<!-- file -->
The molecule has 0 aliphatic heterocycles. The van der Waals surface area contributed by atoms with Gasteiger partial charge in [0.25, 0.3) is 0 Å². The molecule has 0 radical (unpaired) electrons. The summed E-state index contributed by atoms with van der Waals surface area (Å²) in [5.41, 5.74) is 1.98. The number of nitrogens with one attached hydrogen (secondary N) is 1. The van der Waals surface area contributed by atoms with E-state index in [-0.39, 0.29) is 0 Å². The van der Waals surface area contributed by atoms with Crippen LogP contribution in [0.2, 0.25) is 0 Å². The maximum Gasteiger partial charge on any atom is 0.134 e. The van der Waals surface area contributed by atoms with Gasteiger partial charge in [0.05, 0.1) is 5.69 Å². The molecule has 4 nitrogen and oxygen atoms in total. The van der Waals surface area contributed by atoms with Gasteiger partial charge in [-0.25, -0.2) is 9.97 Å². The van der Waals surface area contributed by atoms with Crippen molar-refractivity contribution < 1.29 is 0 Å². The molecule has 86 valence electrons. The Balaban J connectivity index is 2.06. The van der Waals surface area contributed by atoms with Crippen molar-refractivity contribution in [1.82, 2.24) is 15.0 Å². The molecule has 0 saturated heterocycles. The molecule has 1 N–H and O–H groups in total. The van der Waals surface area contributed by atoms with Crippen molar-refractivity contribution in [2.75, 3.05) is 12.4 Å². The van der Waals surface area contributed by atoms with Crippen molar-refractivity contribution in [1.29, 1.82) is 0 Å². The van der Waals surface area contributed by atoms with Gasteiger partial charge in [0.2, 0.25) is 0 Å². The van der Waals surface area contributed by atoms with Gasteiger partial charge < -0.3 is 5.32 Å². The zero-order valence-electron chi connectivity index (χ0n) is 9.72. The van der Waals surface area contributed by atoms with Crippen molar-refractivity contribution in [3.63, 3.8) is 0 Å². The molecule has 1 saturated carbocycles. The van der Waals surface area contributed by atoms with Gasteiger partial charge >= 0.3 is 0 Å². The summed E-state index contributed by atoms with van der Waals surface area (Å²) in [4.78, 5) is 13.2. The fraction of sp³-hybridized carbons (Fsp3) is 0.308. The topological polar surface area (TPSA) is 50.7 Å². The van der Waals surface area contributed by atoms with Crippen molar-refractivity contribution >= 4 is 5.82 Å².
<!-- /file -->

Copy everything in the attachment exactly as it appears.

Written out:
The molecule has 0 aliphatic heterocycles. The van der Waals surface area contributed by atoms with Gasteiger partial charge in [0.25, 0.3) is 0 Å². The molecule has 0 radical (unpaired) electrons. The summed E-state index contributed by atoms with van der Waals surface area (Å²) in [5.41, 5.74) is 1.98. The number of nitrogens with one attached hydrogen (secondary N) is 1. The van der Waals surface area contributed by atoms with E-state index in [-0.39, 0.29) is 0 Å². The van der Waals surface area contributed by atoms with Crippen LogP contribution in [0.2, 0.25) is 0 Å². The maximum Gasteiger partial charge on any atom is 0.134 e. The van der Waals surface area contributed by atoms with Gasteiger partial charge in [0.05, 0.1) is 5.69 Å². The molecule has 4 nitrogen and oxygen atoms in total. The van der Waals surface area contributed by atoms with Gasteiger partial charge in [-0.25, -0.2) is 9.97 Å². The van der Waals surface area contributed by atoms with Crippen molar-refractivity contribution < 1.29 is 0 Å². The molecule has 86 valence electrons. The Balaban J connectivity index is 2.06. The van der Waals surface area contributed by atoms with Crippen molar-refractivity contribution in [1.82, 2.24) is 15.0 Å². The molecule has 0 saturated heterocycles. The molecule has 1 N–H and O–H groups in total. The van der Waals surface area contributed by atoms with Crippen molar-refractivity contribution in [2.75, 3.05) is 12.4 Å². The van der Waals surface area contributed by atoms with Crippen molar-refractivity contribution in [1.29, 1.82) is 0 Å². The van der Waals surface area contributed by atoms with Gasteiger partial charge in [0.2, 0.25) is 0 Å². The van der Waals surface area contributed by atoms with Gasteiger partial charge < -0.3 is 5.32 Å². The zero-order valence-electron chi connectivity index (χ0n) is 9.72. The van der Waals surface area contributed by atoms with Crippen molar-refractivity contribution in [3.63, 3.8) is 0 Å². The molecule has 1 saturated carbocycles. The van der Waals surface area contributed by atoms with Gasteiger partial charge >= 0.3 is 0 Å². The summed E-state index contributed by atoms with van der Waals surface area (Å²) in [4.78, 5) is 13.2. The fraction of sp³-hybridized carbons (Fsp3) is 0.308. The topological polar surface area (TPSA) is 50.7 Å². The van der Waals surface area contributed by atoms with Crippen molar-refractivity contribution >= 4 is 5.82 Å².